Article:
It’s also a masterpiece. The controversial poet, novelist, and filmmakers transposition of the Marquis de Sade’s eighteenth-century opus of and degradation to 1944 Fascist Italy remains one of the most passionately debated films of all time, a thought-provoking inquiry into the political, social, and sexual dynamics that define the world we live in.
eyelights: Ennio Morricone’s gorgeous score.
eyesores: its debasement of humanity.
“It is when I see others degraded that I rejoice knowing it is better to be me than the scum of “the people”.”
The only reason I ever saw ‘Salò o le 120 giornate di Sodoma’ is because it was a long out-of-print Criterion DVD. I had seen Pier Paolo Pasolini’s “Trilogy of Life” and had enjoyed some aspects of it, so when I found out that one of the rarest Criterion DVDs was one of his films, I kept my eye out for a copy; I wanted to get my hands on it.
The damned thing ran for hundreds of dollars on eBay – and this was in the early days of the format! It was nearly impossible to find and was absolutely unaffordable when a copy did pop up. But, one day, I found a second-hand copy in a local CD/DVD store. Granted, it was a bootleg manufactured to look like the original, but I bought it.
I had to. After all this, I just had to; I wanted to see this mythical, rare film.
I had no idea what I was getting into.
‘Salò’ is based on ‘Les 120 journées de Sodome ou l’école du libertinage’ by the Marquis de Sade. Set in late-1944/early-1945, it follows the sexual, physical and psychological abuses that four wealthy fascists subject a group of nine young men and nine young women over the course of a few weeks in a deserted mansion near Salò, Italy.
It is one of the most vile, dreary, depressing pictures I’ve ever seen.
It’s nightmare-inducing poison for the psyche.
There is no real plot. After rounding up their victims (which the cast are actually credited as!), with the help of a few eager female associates, our four antagonists essentially spend the whole film raping these young people in various ways, thriving on their cries and whimpers. Gradually, they degrade them to the point of torture.
The picture is mercifully broken up in a few parts: Antichamber of Hell, Circle of Obsession, Circle of $#!t, and Circle of Blood. At least this provides the drowning viewer something to latch onto to avoid sinking into the picture’s quicksand of immorality. It could also be viewed as chapters by those who can’t stomach two full hours.
The only thing that breaks up the disturbing behaviour on screen is one of the women’s storytelling: A child abuse survivor who has “blossomed” into a high-end call girl, she regales in recounting the assembled abusers, guards and victims, some of her most lurid experiences in all their graphic, nearly-pornographic glory.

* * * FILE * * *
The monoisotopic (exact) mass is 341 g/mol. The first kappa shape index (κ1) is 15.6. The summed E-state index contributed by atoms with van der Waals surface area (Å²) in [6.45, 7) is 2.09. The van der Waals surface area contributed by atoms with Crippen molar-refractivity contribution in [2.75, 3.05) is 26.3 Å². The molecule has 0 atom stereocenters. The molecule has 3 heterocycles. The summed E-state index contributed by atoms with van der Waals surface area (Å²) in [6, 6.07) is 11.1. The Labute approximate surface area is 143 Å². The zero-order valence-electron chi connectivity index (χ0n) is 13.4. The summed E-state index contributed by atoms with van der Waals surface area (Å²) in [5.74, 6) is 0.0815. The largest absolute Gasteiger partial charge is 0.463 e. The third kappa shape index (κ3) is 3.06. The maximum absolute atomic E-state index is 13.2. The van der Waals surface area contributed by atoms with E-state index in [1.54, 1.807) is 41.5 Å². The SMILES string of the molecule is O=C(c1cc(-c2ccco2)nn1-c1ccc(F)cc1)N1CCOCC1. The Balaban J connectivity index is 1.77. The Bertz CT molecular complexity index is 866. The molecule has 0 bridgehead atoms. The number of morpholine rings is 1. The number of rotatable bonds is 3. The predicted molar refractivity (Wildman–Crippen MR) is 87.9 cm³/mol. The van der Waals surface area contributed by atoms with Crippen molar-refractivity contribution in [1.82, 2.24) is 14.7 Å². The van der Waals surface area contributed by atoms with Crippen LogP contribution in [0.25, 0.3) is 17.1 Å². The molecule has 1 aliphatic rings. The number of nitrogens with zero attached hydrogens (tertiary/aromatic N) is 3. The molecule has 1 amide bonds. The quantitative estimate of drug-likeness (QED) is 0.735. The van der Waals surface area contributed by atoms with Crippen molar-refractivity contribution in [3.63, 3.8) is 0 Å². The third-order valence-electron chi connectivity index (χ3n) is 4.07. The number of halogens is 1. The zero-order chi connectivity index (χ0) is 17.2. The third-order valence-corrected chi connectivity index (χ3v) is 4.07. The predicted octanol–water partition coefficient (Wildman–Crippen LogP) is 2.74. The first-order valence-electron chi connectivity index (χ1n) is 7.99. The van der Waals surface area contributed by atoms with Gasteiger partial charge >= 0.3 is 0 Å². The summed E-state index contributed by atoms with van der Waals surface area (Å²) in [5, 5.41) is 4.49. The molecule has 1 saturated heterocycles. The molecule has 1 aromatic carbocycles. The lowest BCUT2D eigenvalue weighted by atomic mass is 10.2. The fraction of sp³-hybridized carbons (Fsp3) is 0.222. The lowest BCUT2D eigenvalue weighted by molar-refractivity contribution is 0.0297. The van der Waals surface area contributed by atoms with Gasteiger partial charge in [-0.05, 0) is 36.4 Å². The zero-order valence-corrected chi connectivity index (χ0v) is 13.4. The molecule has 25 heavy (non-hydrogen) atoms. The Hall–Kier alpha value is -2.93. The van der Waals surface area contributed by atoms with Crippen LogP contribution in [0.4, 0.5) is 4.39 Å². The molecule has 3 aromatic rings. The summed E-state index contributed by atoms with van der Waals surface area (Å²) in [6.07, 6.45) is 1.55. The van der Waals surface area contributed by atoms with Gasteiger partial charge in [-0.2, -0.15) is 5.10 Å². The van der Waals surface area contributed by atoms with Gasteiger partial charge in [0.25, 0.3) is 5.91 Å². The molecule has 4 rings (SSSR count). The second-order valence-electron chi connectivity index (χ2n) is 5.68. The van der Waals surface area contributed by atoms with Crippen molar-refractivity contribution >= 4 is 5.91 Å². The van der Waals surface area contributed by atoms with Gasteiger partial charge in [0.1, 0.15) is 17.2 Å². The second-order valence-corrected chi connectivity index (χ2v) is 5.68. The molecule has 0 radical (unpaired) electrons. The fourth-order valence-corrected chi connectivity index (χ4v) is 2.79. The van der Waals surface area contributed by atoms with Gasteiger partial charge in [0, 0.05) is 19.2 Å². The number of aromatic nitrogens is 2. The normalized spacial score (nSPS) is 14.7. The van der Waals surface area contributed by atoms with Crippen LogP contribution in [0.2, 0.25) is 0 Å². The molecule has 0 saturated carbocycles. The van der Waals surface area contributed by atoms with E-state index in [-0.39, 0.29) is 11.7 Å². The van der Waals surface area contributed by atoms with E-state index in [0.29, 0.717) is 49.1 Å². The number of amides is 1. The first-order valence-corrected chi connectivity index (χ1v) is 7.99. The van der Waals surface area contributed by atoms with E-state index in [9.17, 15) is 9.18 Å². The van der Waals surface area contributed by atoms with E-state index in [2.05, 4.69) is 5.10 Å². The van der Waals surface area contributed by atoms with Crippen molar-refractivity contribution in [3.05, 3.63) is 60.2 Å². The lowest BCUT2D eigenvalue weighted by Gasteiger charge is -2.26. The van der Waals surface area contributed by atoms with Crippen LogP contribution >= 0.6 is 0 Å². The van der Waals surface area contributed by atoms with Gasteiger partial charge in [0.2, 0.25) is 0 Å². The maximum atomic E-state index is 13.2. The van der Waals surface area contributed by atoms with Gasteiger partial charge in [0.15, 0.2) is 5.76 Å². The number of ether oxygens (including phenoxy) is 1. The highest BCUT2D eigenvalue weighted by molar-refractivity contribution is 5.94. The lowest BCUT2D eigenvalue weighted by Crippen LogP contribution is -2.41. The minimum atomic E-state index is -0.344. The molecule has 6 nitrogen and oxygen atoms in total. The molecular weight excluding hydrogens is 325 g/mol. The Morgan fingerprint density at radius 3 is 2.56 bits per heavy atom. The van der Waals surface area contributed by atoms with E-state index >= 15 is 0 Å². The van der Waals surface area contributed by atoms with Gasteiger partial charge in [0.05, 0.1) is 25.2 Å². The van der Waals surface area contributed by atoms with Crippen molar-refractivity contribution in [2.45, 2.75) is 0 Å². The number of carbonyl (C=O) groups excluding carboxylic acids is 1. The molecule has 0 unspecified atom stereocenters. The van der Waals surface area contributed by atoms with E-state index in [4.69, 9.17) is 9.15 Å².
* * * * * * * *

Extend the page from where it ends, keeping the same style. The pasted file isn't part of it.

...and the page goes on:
…to the sounds of another woman gayly playing the piano.
It’s all really messed up. I understand that some people are cruel, but I don’t understand why these women were partaking in these crimes. They appeared brainwashed, ready to do anything for the so-called Duke, Bishop, Magistrate and President – and yet the men exhibited no physical or psychological violence towards any of them.
As for the victims, even though their numbers were greater, they were quickly shown that there was no escape and that not even death could be counted on as respite from their agony; they basically had to submit to whatever was forced upon them. I get that. It happens. But it seems to me that a riot could easily have been organised.
Or a simple suicide could have been planned, if so desired.
Frankly, I don’t really understand what the point of the picture was. I’m sure that some arguments could be made that some sort of statement on the excesses of power (and, more specifically, fascism) can be found here. Or one might even argue that it’s supposed to be satirical. But I find no value in watching this kind of abuse.
As far as I’m concerned, people desecrating others (against their will, one must add) for their own benefit is an appalling thing.
And I couldn’t help but wonder why any filmmaker would want to make a movie like this if there’s no moral juxtaposition. Who thought that watching people dehumanize each other for two hours would be worth something? What did they expect us to take from it? And what did they get out of it, other than satisfying their own voyeuristic fetishes?
I have no idea.
‘Salò o le 120 giornate di Sodoma’ was apparently intended as the first part of a “Trilogy of Death”, but Pasolini was murdered before the release of this film, and never got to complete the set. Frankly, after having suffered through this for what is now a second time, I’m sort of glad that the world has been spared further atrocities.
Nota bene: The picture is technically solid, but I refuse to rate it even on its technical merits. My sense of enjoyment was a 2.5, mostly for Ennio Morricone’s gorgeous score and the production, but the film probably deserves a 7.0 for execution. I just can’t bring myself to recommend this movie on any level.
What could its redeeming value be?
Date of viewing: July 24, 2016